Wall Street, K Street and Main Street overreacting on US-China trade war

By OpinionFOXBusiness

China doesn't have the political pressure that the Trump administration has: Stanford School of Business lecturer

Stanford School of Business' Dave Dodson on the Trump administration's trade negotiations with China.

This week’s headline of an ever-larger trade deficit with China will likely bring a series of reactions, if not overreactions, from the White House -- and global investors.

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The world knows that President Trump made a “better” trade deal with China a centerpiece of his 2016 campaign. Fast forward to today, and Trump and his team are currently negotiating what is expected to be a wide-ranging trade deal with Beijing. Meanwhile, Wall Street, K Street and Main Street watch breathlessly - reacting, if not overreacting, to each development.

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So the question is real: Do we  have the patience to wait out this ginormous trade deal? There is a seemingly endless number of issues for the Trump administration to address with China regarding trade.

Long list

Broadly, most trade disputes involve market access. As it relates to China and the U.S., that includes market access for American autos, energy and agricultural products, financial services and China’s industrial policy initiative known as “China 2025.”

Beyond those issues lies the problem of China’s “appropriating” of technology either by outright stealing it or forcing its disclosure as a price of doing business in China. Even if an “understanding” could be reached on those many major issues, questions remain about what to do about Chinese telecom Huawei, Beijing’s currency policy and getting a verifiable deal on paper with respect to all of that.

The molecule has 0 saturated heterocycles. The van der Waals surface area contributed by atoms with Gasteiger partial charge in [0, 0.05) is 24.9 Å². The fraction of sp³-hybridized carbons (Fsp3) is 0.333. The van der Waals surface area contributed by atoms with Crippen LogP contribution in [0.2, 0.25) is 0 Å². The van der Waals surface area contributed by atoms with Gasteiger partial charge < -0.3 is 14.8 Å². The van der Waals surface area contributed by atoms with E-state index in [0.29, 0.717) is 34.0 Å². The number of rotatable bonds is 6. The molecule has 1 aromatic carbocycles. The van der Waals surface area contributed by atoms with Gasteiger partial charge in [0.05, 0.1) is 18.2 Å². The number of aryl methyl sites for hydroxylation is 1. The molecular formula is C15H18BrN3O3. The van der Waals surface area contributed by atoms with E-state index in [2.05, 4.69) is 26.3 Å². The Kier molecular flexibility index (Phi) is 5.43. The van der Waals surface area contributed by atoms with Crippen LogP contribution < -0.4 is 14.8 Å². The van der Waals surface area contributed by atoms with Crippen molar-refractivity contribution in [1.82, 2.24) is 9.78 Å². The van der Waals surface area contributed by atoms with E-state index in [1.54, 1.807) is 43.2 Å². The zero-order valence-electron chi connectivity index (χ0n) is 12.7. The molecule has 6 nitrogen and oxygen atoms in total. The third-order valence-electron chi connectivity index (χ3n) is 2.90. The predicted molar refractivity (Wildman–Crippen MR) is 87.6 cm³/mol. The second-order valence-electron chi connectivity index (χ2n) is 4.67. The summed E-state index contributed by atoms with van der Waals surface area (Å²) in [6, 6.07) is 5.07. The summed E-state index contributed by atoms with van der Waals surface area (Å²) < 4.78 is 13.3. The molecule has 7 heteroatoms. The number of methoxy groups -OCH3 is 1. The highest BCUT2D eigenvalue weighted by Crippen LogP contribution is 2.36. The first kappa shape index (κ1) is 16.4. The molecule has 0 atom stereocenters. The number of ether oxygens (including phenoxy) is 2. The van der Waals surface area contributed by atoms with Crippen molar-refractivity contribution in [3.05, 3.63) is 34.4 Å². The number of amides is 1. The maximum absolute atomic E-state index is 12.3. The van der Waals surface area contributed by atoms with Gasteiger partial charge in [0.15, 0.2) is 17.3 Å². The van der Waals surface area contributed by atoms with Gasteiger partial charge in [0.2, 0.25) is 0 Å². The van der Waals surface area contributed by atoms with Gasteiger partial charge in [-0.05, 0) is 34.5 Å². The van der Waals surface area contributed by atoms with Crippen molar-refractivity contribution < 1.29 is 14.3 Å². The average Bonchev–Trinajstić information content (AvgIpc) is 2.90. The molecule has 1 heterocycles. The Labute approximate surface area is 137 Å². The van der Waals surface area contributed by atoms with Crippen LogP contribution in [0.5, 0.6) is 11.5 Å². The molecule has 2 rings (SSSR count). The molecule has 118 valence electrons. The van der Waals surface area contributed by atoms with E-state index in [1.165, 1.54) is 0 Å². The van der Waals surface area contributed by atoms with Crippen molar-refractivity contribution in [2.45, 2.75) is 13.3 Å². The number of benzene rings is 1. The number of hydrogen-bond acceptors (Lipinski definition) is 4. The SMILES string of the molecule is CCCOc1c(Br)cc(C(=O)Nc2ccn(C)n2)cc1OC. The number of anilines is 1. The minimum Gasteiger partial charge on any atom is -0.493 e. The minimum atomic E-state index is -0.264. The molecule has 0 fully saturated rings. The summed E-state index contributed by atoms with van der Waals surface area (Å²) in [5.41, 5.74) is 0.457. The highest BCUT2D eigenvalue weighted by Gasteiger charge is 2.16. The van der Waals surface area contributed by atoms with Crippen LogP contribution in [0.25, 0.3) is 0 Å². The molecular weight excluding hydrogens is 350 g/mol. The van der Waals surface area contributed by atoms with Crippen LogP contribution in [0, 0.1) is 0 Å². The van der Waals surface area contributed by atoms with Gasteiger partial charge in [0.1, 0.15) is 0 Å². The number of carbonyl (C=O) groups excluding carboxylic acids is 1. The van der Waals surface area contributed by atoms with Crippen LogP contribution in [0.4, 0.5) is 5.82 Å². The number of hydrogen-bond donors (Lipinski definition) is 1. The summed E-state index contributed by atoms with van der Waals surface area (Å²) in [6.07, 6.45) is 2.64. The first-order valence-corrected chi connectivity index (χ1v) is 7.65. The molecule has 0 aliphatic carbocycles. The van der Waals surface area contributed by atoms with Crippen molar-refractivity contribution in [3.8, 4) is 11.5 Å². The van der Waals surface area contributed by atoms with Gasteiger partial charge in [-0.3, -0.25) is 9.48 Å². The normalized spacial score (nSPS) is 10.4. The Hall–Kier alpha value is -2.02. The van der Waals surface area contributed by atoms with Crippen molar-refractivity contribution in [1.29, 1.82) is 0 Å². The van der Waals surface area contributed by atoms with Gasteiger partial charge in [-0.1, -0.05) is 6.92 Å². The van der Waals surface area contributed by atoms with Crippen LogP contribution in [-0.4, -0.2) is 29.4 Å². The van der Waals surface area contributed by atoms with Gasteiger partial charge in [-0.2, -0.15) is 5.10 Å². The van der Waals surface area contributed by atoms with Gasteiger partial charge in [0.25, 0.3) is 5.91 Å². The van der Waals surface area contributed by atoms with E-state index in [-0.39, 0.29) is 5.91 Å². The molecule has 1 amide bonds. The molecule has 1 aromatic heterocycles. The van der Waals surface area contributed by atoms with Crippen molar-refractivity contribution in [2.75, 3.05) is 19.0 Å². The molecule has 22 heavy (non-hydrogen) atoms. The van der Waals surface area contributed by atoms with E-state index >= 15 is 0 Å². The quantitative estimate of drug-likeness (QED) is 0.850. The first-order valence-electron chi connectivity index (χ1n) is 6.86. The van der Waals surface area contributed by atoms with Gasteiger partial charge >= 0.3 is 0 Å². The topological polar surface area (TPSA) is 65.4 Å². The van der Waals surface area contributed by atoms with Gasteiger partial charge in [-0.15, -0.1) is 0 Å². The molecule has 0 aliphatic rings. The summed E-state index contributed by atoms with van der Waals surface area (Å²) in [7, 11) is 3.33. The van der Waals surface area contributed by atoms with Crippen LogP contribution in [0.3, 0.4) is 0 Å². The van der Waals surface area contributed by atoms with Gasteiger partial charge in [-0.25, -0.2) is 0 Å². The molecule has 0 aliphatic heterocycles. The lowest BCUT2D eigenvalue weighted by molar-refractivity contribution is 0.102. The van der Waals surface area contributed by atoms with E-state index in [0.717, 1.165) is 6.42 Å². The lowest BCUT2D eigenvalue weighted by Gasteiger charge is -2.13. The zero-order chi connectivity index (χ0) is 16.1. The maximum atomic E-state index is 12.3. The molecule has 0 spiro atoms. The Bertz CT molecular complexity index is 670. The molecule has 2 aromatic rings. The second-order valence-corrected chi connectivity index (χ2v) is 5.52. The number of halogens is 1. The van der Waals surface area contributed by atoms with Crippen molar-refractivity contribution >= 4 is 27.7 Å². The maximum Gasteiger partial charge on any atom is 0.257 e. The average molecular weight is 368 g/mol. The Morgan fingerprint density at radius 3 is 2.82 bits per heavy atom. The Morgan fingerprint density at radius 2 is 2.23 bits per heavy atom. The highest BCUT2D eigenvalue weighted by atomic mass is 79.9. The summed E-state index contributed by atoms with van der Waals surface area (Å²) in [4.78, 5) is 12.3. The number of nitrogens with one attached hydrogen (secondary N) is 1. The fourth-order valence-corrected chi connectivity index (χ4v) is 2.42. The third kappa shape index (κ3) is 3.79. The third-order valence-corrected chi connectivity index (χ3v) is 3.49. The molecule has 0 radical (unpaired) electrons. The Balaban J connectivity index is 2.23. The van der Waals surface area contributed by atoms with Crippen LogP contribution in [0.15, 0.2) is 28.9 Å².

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As with any government program, tax or regulation, government picks a winner and a loser. The bigger the issue, the greater the competition government provokes among interested parties. The more issues to be addressed, the more interested parties there are and, therefore, the more intense the competition.

No small poker game

The China trade deal not only has many issues, but the dollar value attached to each of those issues is enormous. This is no small poker game. As a result, the interested parties quite naturally want to influence the outcomes and want them to be resolved in their best interests.

The problem, of course, is that the deal quite literally resembles omnibus legislation in the U.S. Congress. The process of wanting to address all issues at once produces not only intense competition but also really involved and very long documents. Recall the Obama-era stimulus bill, or that Obamacare was over 2,500 pages and now has some 30,000 pages of accompanying regulations (and that is anything but model legislation!).

So when will all of the China issues be resolved? Probably never. Can some it be solved within in the 90-day negotiating window? Maybe. If not, are there more tariffs that Trump will impose and to which China will retaliate? Possibly.

I doubt anyone can know the answer to those questions with total assurance. In the meantime, the stock market might rise and fall, day to day, depending on the latest announcement regarding the negotiations or the number of days remaining.

What progress looks like

Assuming real progress is made, i.e. China makes acceptable concessions, and lower auto tariffsrice purchases and the like are a start, the long-term economic benefits for the U.S. and the world could be massive.

Given the size, amount and complexity of the issues involved, not to mention the nature of the interested parties, a China trade deal won’t be easy to strike. It will take a lot of resolve. For now, given China’s economic troubles and sagging stock market, Trump appears to have a leg up in the negotiations.

Even so, this deal needs to be seen as a long-term investment, with short-term difficulties. So, rather than react to every up and down, America, the markets and world should not only be insistent but patient as well.

Thomas Del Beccaro is the author of The Divided Era, a historical work that argues ever larger government fosters ever greater societal division.